Chancellor George Osborne announced the fund in his latest Budget but thecounty council revealed the small print indicates the money will be used for motorways and major A roads managed by Highways England, which account for only 100 miles in Surrey.
Surrey County Council’s Cabinet Member for Highways John Furey said: “These average speeds reflect the sheer volume of Surrey rush-hour traffic and are proof that congestion has an enormous impact on our roads but unless the government acts to change the new vehicle tax system money to invest in getting traffic moving faster at peak times is going to take a detour around Surrey.
“That isn’t what the county’s motorists deserve, given that they generate £80 million more in Vehicle Excise Duty than they ever get back and government funding for our roads is falling by £1m a year.”
A full list of average speeds on Surrey’s roads for the morning commute can be found on the DfT website. The map below reveals the 10 slowest Surrey roads during the morning rush-hour.
* DfT figures include metropolitan counties that were abolished in 1986.
Surrey County Council are undertaking a consultation on charging residents for the use of Recycling Centres or reduction in services due to Increased demand for essential services such as adult social care, school places and a reduction Government funding.
The aim of the Community Recycling Centres review is to make savings while maintaining this important service to residents. To achieve this Surrey County Council are seeking your views on the Options below:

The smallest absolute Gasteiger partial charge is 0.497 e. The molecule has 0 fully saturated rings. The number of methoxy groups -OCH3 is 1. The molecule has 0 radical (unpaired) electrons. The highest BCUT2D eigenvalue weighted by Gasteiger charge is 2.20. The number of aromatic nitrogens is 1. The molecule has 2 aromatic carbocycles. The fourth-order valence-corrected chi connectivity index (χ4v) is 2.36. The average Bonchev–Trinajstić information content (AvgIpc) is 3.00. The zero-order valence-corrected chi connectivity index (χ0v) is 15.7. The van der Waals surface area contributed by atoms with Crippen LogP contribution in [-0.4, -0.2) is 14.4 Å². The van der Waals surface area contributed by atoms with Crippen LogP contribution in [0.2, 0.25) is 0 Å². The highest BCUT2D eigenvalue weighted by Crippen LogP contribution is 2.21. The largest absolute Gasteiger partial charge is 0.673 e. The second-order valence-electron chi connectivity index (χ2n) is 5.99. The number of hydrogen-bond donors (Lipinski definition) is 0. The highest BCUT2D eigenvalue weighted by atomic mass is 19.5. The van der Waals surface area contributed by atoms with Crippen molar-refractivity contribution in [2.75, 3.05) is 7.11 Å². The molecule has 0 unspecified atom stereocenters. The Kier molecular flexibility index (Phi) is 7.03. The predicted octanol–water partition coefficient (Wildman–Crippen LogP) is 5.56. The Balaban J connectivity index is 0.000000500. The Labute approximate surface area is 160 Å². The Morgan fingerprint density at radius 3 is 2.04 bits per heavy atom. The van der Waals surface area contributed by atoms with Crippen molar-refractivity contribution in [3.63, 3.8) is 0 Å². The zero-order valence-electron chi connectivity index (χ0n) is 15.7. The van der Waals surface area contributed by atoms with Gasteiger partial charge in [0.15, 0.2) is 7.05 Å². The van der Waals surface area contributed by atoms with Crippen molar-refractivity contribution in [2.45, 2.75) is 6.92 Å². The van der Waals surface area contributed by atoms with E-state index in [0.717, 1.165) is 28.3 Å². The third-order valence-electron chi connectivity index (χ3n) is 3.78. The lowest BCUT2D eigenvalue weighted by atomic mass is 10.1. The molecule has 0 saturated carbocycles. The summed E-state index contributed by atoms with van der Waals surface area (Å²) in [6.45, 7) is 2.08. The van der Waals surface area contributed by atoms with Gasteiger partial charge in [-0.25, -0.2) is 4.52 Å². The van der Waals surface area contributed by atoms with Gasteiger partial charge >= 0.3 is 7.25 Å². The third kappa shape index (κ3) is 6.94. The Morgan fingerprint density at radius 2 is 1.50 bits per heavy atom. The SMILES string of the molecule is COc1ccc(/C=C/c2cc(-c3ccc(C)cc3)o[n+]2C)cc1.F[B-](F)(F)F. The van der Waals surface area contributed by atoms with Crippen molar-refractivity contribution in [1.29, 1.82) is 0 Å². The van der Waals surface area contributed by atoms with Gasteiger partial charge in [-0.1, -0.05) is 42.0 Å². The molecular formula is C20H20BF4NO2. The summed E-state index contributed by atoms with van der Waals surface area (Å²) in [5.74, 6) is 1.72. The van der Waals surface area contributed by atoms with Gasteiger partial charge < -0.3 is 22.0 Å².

1. Introducing charges for non-household waste (such as DIY waste) or not accepting it at all.
2. Reducing opening hours on weekdays.
3. Closing CRCs on the least busy weekdays.
4. Full closure of some CRCs.
5. Only accepting waste at CRCs in clear plastic bags.
6. Selling good quality second hand items at CRCs.
Local residents are asked to complete this questionnaire.
It would be a huge loss to the community if this centre is allowed to be closed and I have signed the ePetition to show my support.
Many of the young families I represent have benefited enormously from the services the Centre provides across Surrey Heath and whenever I visit it is exceptionally well used.
Could I urge all local residents to sign the ePetition and to make contact with your County Councillor to express your support for the centre. Even if you have not directly benefited from the service, I can assure you that the knock on effects to the whole community of not supporting some of these young families would be significant in terms of cost and impact and would effect us all in one way or another.
While I accept there needs to be cost saving measures, the closure of this centre and the services it offers would be a devastating blow to our community and would be a step to far.
For more information about the Mytchett Sure Start Centre and the remarkable services it provides please check out this podcast I recorded some time ago with the Centre Manager: http://surreyheath-residents.co.uk/2013/07/23/mytchett-frimley-green-deepcut-sure-start-childrens-centre-podcast/
The online ePetiton can be found here: http://www.petitions24.com/keep_mytchett_sure_start_open
The Surrey Heath County Councillors are:
At a meeting at County Hall today, Surrey Police and Crime Commissioner Kevin Hurley has been unanimously backed by the Councillors and Independent Members that comprise the county’s Police and Crime Panel in his proposal for a 1.99% increase in the Police share of Council Tax for the coming year.